The Unwarranted Demonization of Scot Peterson (4)

Readers of Policy of Truth know that I’ve been doing a series of posts on what I call “The Unwarranted Demonization of Scot Peterson.” Scot Peterson was the School Resource Office, or armed law enforcement officer, assigned to guard Marjory Stoneman Douglas High School in Parkland, Florida, scene of what’s now known as the Parkland shooting of February 2018. Peterson is often described in press accounts as having “hid” or “done nothing” for the duration of the shooting, and has widely been ridiculed as a “coward” as a result. He was arrested in early June of this year, briefly held in jail, and charged with several counts of child neglect, culpable negligence, and perjury. Here’s a link to the arrest warrant detailing the charges against him (41 page PDF).

I’ve written a series of posts taking issue with the moral accusations and criminal charges brought against Peterson, and with press coverage of the case. Here’s the first post, the second, and the third. I probably should have separated the book announcement from the material on the Peterson case in this fourth post, but at any rate, the second half of that post alludes to the Peterson case, as does the (still ongoing) conversation in the comments.

Knowing what I now know, I would dispute the widely-believed claims that Peterson “hid,” that he “did nothing,” that he was a “coward,” or that he is guilty of any of the criminal charges brought against him. I would go further: though widely and euphemistically described as “unprecedented,” the criminal charges against Peterson strike me as bizarre and politically motivated. And while I’m not a lawyer, I find it hard to see how the evidence for the charges satisfied the probable cause standard required for arrest. Be that as it may, if found guilty, Peterson faces the simultaneously ludicrous and sobering prospect of 90-some years’ imprisonment.

Ninety+ years’ imprisonment and undeserved disgrace piled on top of the trauma of the event itself are not exactly trivial matters. But as I see it, the significance of the Peterson case extends well beyond the immediate stakes for Peterson’s reputation and liberty, important as they are. For one thing, the case raises questions about our expectations of law enforcement. What exactly do we expect of the people we employ to “serve and protect” us, and on what basis? Beyond that, it raises questions about moral judgment and moral discourse. When is it legitimate to judge someone a coward, and call him one?  How do we acquire standing to judge professionals who do what few of us are technically or psychologically capable of doing? And it raises questions about prosecutorial discretion and the rule of law. Can a child negligence statute justifiably be used to prosecute a law enforcement officer during a shoot out? How do we deal with the government officials responsible for such outlandish interpretations of the law?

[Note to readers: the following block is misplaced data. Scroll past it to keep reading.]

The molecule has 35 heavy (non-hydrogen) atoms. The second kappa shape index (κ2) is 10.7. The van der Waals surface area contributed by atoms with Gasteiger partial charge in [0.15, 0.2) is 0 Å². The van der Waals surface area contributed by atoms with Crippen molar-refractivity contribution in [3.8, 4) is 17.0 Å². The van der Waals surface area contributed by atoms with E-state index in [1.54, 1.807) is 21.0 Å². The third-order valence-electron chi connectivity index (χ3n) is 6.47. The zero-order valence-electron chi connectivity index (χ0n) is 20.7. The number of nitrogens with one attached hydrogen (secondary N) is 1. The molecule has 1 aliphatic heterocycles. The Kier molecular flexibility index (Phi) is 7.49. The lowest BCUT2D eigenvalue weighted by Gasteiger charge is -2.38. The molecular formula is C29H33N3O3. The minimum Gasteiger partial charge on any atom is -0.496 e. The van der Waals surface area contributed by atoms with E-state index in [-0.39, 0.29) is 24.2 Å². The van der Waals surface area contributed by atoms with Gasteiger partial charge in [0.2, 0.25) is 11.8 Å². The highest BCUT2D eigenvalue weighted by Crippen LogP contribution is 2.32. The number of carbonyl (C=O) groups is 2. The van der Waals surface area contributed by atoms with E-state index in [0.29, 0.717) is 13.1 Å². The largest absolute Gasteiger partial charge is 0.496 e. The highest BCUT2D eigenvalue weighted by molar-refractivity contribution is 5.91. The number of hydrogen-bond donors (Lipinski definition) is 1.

Peterson’s arrest back in June was followed by weeks of press coverage, the vast majority of it hostile to him. Almost all of it took for granted that Peterson knew from the outset where the Parkland shooter was, and that he cowered in fear and hid for forty-five minutes as the shooter went on his shooting rampage. Given these factual assumptions, almost all of it concluded that Peterson was a “coward,” questioning only whether or not he should be held criminally liable for his cowardice. After weeks of this sort of thing, the press coverage dried up and stopped. You’d almost have gotten the impression that the case itself had been resolved, the verdict being that Scot Peterson was more guilty of the Parkland massacre than its perpetrator.

Not that you’d know this from national press coverage, but just last week, Peterson’s defense team released a 65 page brief rebutting the criminal charges against him, and calling for dismissal of the charges. The brief deals narrowly but comprehensively with the legal issues, leaving the broader moral issues to the rest of us. By my count, the brief has been mentioned so far only by a tiny handful of news outlets, most of them in the south Florida area. Evidently, consumers of mainstream press reporting are more interested in airing accusations (however irresponsible or outlandish) than in reporting the response to them: Les Miserables aside, incrimination seems to sell better than exculpation in our culture.

I haven’t read everything relevant to the case that needs reading, and can’t claim to have mastered every last nuance relevant to it. But I think it’s safe to say that the standard line on Peterson–that he knew the shooter’s location, that he did nothing as the shooter went on his rampage, that he cowered in fear, that he’s a coward, that he’s criminally negligent, that he perjured himself–is all highly disputable, to put it mildly. None of these claims are the self-evidencies that have been made of them. In fact, many of them flout the available evidence in flagrant ways. But take a look at this first round defense of Peterson, and decide for yourself.

P.S. Full disclosure and a request: As some readers may already know, I’ve been personally in touch with Peterson, and have learned that his defense team is looking for legal scholars interested in writing amicus curiae briefs in Peterson’s defense. If you’re interested (and qualified), feel free either to contact the defense team listed in the brief above, or to mention your interest in the comments so that I can connect you to them.

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